“It’s difficult to imagine Cuba qualifying for a World Cup right now,” Galindo said. “Whenever we manage to defeat an opponent in one of our home games in qualifying, the players often think that they can beat any other team in the world. But when we play the United States and they score four goals against us, then we realize we have to work much harder. We are still far from where we need to be to compete in a World Cup. We need preparation by competing at a high international level so we can grow more as soccer players. But then again – in soccer, anything can happen!

But Cuban soccer fans can always dream, can’t they? Galindo cited two other Caribbean countries who reached their World Cup quest in recent years — Jamaica, which qualified for France 1998, and Trinidad & Tobago, which reached Germany in 2006.

“If Cuba were to qualify to a World Cup I think it would be a big deal,” Galindo said. “In the past World Cup I watched Trinidad and Tobago qualify and I remembered having played against and defeated them. It made me think that if we were determined to win we could do it. Jamaica has also qualified for a World Cup … People know that we are not quite there yet, but when we see other teams that are not superior to us make it you think ‘why can’t we make it too?’ ”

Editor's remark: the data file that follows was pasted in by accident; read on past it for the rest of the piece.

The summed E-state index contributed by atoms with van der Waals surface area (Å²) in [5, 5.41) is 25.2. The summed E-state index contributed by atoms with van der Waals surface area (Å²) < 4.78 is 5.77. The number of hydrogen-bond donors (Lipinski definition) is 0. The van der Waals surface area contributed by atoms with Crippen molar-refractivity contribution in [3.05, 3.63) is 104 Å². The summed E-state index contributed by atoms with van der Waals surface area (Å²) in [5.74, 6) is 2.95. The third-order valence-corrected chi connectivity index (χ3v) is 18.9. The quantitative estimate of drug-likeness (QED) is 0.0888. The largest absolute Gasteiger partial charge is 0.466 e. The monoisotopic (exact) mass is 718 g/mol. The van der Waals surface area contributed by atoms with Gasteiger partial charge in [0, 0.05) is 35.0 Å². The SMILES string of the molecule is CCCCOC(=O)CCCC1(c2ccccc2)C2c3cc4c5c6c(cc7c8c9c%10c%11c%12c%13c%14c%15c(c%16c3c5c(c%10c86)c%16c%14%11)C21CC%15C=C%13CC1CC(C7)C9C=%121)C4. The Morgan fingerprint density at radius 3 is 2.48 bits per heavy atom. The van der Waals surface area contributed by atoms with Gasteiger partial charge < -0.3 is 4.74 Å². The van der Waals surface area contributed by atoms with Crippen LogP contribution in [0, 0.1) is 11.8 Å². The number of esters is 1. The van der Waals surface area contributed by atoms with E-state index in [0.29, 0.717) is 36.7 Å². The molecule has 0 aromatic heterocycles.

OK, a quick scouting report on Cuba from someone who would know best, even if Galindo hasn’t played for the national side in three years.

According to Galindo, Cuba’s strengths are “set pieces. . . . tall defenders who are good in the air and have a nose for the goal. It will be tough on [Cuba’s] midfield and forward lines. But above all it’s the desire to win that will keep Cuba in the game.”

And the Cubans’ weaknesses?